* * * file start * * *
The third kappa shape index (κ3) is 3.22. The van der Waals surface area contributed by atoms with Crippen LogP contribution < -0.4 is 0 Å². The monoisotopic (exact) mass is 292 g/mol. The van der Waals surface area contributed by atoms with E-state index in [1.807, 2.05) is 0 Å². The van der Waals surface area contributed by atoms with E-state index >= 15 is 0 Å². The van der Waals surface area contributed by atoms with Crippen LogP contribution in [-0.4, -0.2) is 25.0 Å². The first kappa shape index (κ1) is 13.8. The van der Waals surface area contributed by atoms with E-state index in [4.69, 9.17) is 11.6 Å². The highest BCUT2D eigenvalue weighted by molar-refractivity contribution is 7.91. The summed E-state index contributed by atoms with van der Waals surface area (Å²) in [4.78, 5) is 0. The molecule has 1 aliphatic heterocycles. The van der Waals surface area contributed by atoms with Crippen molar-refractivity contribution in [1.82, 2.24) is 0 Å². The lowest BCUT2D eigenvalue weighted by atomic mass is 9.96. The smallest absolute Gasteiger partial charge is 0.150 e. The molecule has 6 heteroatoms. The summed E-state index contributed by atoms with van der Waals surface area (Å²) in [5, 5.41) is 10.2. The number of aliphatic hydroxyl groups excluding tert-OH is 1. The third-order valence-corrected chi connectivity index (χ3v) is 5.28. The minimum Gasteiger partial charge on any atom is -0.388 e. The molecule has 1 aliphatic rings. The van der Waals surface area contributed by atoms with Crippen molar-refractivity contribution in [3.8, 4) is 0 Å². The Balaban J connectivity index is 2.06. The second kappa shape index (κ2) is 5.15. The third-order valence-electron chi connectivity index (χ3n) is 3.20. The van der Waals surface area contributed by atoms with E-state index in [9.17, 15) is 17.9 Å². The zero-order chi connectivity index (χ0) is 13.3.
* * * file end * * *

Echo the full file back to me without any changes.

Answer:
The third kappa shape index (κ3) is 3.22. The van der Waals surface area contributed by atoms with Crippen LogP contribution < -0.4 is 0 Å². The monoisotopic (exact) mass is 292 g/mol. The van der Waals surface area contributed by atoms with E-state index in [1.807, 2.05) is 0 Å². The van der Waals surface area contributed by atoms with E-state index >= 15 is 0 Å². The van der Waals surface area contributed by atoms with Crippen LogP contribution in [-0.4, -0.2) is 25.0 Å². The first kappa shape index (κ1) is 13.8. The van der Waals surface area contributed by atoms with E-state index in [4.69, 9.17) is 11.6 Å². The highest BCUT2D eigenvalue weighted by molar-refractivity contribution is 7.91. The summed E-state index contributed by atoms with van der Waals surface area (Å²) in [4.78, 5) is 0. The molecule has 1 aliphatic heterocycles. The van der Waals surface area contributed by atoms with Crippen molar-refractivity contribution in [1.82, 2.24) is 0 Å². The lowest BCUT2D eigenvalue weighted by atomic mass is 9.96. The smallest absolute Gasteiger partial charge is 0.150 e. The molecule has 6 heteroatoms. The summed E-state index contributed by atoms with van der Waals surface area (Å²) in [5, 5.41) is 10.2. The number of aliphatic hydroxyl groups excluding tert-OH is 1. The third-order valence-corrected chi connectivity index (χ3v) is 5.28. The minimum Gasteiger partial charge on any atom is -0.388 e. The molecule has 1 aliphatic rings. The van der Waals surface area contributed by atoms with Crippen molar-refractivity contribution in [3.8, 4) is 0 Å². The Balaban J connectivity index is 2.06. The second kappa shape index (κ2) is 5.15. The third-order valence-electron chi connectivity index (χ3n) is 3.20. The van der Waals surface area contributed by atoms with E-state index in [9.17, 15) is 17.9 Å². The zero-order chi connectivity index (χ0) is 13.3.